J Am Coll Nutr. 2004 Oct;23(5):545S-548S

Effect of MAGNE-B6 on the clinical and biochemical manifestations of the syndrome of attention deficit and hyperactivity in children.

MAGNE-B6 was used for the therapy of a group of 31 children aged from 6 to 12 with attention deficiency and hyperactivity syndrome. The control group included 20 children with similar manifestations of the same pathology, which received a polyvitamin complex. The efficacy of therapy was assessed in the 30th day with the aid of a complex clinical-neuropsychological and biochemical investigations. It was established that the administration of MAGNE-B6 led to improvements in the behavior, decreased the level of anxiety and aggression, improved both large- and small-scale mobility, decreased the level of synkinesis, increased the characteristics of attention, corrected the magnesium homeostasis, and favored normalization of the blood electrolytes. Reliable differences (p < 0.01 or 0.001) between the test and control groups in the degree of expression of the indicated disorders were observed.

Eksp Klin Farmakol. 2006 Jan-Feb;69(1):74-7

Supplementation with flax oil and vitamin C improves the outcome of Attention Deficit Hyperactivity Disorder (ADHD).

Considerable clinical and experimental evidence now supports the idea that deficiencies or imbalances in certain highly unsaturated fatty acids may contribute to a range of common developmental disorders including Attention Deficit Hyperactivity Disorder (ADHD). Few intervention studies with LCPUFA supplementation have reported inconsistent and marginal results. This pilot study evaluates the effect of alpha linolenic acid (ALA)-rich nutritional supplementation in the form of flax oil and antioxidant emulsion on blood fatty acids composition and behavior in children with ADHD. Post-supplementation levels of RBC membrane fatty acids were significantly higher than pretreatment levels as well as the levels in control. There was significant improvement in the symptoms of ADHD reflected by reduction in total hyperactivity scores of ADHD children derived from ADHD rating scale.

Prostaglandins Leukot Essent Fatty Acids. 2006 Jan;74(1):17-21

Effect of the herbal extract combination Panax quinquefolium and Ginkgo biloba on attention-deficit hyperactivity disorder: a pilot study.

OBJECTIVE: A combination herbal product containing American ginseng extract, Panax quinquefolium, (200 mg) and Ginkgo biloba extract (50 mg) (AD-FX; CV Technologies, Edmonton, Alta.) was tested for its ability to improve the symptoms of attention-deficit hyperactivity disorder (ADHD). DESIGN: Open study. PATIENTS: 36 children ranging in age from 3 to 17 years who fit the diagnostic criteria for ADHD. INTERVENTIONS: AD-FX capsules were taken twice a day on an empty stomach for 4 weeks. Patients were instructed not to change any other medications during the study. OUTCOME MEASURES: At the beginning of the study, after 2 weeks, and then at the end of the 4-week trial, parents completed the Conners’ Parent Rating Scale--revised, long version, a questionnaire that assesses a broad range of problem behaviours (and was used as an indication of ADHD symptom severity). RESULTS: After 2 weeks of treatment, the proportion of the subjects exhibiting improvement (i.e., decrease in T-score of at least 5 points) ranged from 31% for the anxious-shy attribute to 67% for the psychosomatic attribute. After 4 weeks of treatment, the proportion of subjects exhibiting improvement ranged from 44% for the social problems attribute to 74% for the Conners’ ADHD index and the DSM-IV hyperactive-impulsive attribute. Five (14%) of 36 subjects reported adverse events, only 2 of which were considered related to the study medication. CONCLUSIONS: These preliminary results suggest AD-FX treatment may improve symptoms of ADHD and should encourage further research on the use of ginseng and ginkgo biloba extracts to treat ADHD symptoms.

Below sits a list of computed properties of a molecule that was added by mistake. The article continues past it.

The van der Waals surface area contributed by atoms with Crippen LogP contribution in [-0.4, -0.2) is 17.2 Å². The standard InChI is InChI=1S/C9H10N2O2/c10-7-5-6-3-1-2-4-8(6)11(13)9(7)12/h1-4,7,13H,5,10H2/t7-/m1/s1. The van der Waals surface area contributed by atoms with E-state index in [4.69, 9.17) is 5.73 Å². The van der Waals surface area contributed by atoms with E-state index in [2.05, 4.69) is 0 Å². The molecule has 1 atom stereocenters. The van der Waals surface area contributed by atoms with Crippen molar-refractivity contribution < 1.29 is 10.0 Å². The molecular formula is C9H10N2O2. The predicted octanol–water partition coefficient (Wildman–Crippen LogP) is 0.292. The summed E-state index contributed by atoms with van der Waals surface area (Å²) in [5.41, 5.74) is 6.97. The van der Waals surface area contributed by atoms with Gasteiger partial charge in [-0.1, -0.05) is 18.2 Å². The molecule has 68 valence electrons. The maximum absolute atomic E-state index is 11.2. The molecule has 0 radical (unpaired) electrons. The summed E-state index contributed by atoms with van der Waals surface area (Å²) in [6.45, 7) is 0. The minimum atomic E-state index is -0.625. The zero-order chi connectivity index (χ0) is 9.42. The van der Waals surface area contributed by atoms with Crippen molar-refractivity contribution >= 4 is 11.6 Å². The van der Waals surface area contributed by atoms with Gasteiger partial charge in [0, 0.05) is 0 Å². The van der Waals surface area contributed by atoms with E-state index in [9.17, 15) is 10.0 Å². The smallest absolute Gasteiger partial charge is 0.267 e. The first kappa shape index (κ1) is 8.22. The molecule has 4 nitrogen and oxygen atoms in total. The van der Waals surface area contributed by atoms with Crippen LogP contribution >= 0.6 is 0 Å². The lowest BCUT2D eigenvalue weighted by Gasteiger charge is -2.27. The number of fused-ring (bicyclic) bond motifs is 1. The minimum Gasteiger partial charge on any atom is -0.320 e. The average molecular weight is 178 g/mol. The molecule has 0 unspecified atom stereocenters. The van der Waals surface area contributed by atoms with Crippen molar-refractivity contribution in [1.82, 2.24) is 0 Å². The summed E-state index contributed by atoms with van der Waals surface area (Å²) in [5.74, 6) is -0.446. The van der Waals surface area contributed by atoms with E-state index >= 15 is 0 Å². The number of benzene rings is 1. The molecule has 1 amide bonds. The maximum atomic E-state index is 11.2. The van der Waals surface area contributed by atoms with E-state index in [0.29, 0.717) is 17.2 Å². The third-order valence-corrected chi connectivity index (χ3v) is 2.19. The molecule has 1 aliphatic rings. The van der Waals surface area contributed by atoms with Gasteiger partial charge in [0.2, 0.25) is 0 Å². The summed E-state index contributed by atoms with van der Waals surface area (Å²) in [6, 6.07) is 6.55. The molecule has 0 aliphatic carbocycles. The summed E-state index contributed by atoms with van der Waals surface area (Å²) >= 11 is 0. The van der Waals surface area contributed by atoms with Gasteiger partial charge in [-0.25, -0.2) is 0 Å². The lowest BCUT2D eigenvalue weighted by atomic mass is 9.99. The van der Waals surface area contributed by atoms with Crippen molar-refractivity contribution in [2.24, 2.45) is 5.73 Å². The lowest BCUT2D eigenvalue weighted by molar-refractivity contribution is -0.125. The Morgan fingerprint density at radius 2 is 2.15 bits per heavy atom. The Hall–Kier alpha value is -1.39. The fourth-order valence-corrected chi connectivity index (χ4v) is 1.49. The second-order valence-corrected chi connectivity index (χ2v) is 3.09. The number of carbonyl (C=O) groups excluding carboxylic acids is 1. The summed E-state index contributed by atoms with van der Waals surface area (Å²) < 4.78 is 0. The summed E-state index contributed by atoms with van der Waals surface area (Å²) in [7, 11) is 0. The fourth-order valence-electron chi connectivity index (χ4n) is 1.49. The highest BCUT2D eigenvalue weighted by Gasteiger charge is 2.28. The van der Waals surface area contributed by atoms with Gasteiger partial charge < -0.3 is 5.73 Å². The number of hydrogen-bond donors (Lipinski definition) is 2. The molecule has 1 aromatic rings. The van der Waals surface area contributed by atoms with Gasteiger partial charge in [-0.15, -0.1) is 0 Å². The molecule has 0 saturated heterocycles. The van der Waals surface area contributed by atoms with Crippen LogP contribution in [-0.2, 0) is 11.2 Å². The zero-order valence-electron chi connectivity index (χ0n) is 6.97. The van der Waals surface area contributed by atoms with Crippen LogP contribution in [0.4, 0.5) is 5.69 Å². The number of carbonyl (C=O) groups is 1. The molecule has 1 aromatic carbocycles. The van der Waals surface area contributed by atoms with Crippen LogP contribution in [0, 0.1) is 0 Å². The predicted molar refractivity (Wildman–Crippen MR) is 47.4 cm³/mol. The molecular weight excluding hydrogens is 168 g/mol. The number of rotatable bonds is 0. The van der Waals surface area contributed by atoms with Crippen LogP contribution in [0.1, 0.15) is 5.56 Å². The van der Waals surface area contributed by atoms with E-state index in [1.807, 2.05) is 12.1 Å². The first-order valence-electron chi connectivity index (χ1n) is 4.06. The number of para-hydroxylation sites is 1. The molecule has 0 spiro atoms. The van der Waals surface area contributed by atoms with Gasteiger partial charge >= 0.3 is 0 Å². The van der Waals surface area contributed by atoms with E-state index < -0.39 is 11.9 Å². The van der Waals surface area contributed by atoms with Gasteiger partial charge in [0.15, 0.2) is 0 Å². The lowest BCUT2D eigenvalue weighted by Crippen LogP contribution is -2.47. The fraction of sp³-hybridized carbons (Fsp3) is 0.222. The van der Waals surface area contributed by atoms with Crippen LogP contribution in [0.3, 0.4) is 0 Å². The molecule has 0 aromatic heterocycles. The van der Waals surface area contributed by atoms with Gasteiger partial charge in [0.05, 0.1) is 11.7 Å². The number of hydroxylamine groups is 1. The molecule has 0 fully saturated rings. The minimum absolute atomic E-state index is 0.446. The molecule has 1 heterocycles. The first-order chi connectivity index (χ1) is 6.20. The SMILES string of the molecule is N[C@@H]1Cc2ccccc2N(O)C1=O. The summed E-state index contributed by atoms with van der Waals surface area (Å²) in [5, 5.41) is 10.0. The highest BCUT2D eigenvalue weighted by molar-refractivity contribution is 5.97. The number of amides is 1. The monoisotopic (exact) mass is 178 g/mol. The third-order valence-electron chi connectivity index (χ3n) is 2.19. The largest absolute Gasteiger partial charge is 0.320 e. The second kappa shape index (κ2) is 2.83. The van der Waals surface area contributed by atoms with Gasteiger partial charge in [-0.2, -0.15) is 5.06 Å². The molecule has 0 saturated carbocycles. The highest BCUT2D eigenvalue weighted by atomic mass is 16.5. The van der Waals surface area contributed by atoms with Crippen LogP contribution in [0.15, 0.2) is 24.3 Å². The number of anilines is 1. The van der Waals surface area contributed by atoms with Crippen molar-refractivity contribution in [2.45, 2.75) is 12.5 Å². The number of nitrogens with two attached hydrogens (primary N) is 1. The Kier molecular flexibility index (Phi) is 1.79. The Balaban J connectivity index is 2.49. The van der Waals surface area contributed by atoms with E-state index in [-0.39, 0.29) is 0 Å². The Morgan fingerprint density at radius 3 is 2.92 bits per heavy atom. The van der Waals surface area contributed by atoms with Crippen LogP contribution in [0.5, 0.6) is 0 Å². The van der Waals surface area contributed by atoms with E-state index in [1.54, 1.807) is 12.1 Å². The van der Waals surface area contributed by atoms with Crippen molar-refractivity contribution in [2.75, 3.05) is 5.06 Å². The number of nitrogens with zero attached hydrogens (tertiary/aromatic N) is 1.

J Psychiatry Neurosci. 2001 May;26(3):221-8

Double-blind, placebo-controlled study of zinc sulfate in the treatment of attention deficit hyperactivity disorder.

BACKGROUND: The most commonly used medications for attention deficit hyperactivity disorder (ADHD) are the psychostimulants. There is, however, considerable awareness in alternative, nonstimulant therapies, because some patients respond poorly to stimulants or are unable to tolerate them. Some studies suggest that deficiency of zinc play a substantial role in the aetiopathogenesis of ADHD. Therefore, to assess the efficacy of zinc sulfate we conducted treatment trial. METHODS: Patients with a primary DSM-IV diagnosis of ADHD (N=400; 72 girls, 328 boys, mean age=9.61+/-1.7) were randomly assigned in a 1:1 ratio to 12 weeks of double-blind treatment with zinc sulfate (n=202) (150 mg/day) or placebo (n=198). Efficacy was assessed with the Attention Deficit Hyperactivity Disorder Scale (ADHDS), Conners Teacher Questionnaire, and DuPaul Parent Ratings of ADHD. Primary efficacy variables were differences from baseline to endpoint (last observation carried forward) in mean ADHDS and Conners Teacher Questionnaire scores between the zinc sulfate and the placebo groups. Safety evaluations included monitoring of adverse events, vital signs and clinical laboratory values. RESULTS: Zinc sulfate was statistically superior to placebo in reducing both hyperactive, impulsive and impaired socialization symptoms, but not in reducing attention deficiency symptoms, as assessed by ADHDS. However, full therapeutic response rates of the zinc and placebo groups remained 28.7% and 20%, respectively. It was determined that the hyperactivity, impulsivity and socialization scores displayed significant decrease in patients of older age and high BMI score with low zinc and free fatty acids (FFA) levels. Zinc sulfate was well tolerated and associated with a low rate of side effect. CONCLUSIONS: Zinc monotherapy was significantly superior to placebo in reducing symptoms of hyperactivity, impulsivity and impaired socialization in patients with ADHD. Although by themselves, these findings may not be sufficient, it may well be considered that zinc treatment appears to be an efficacious treatment for ADHD patients having older age and high BMI score with low zinc and FFA levels.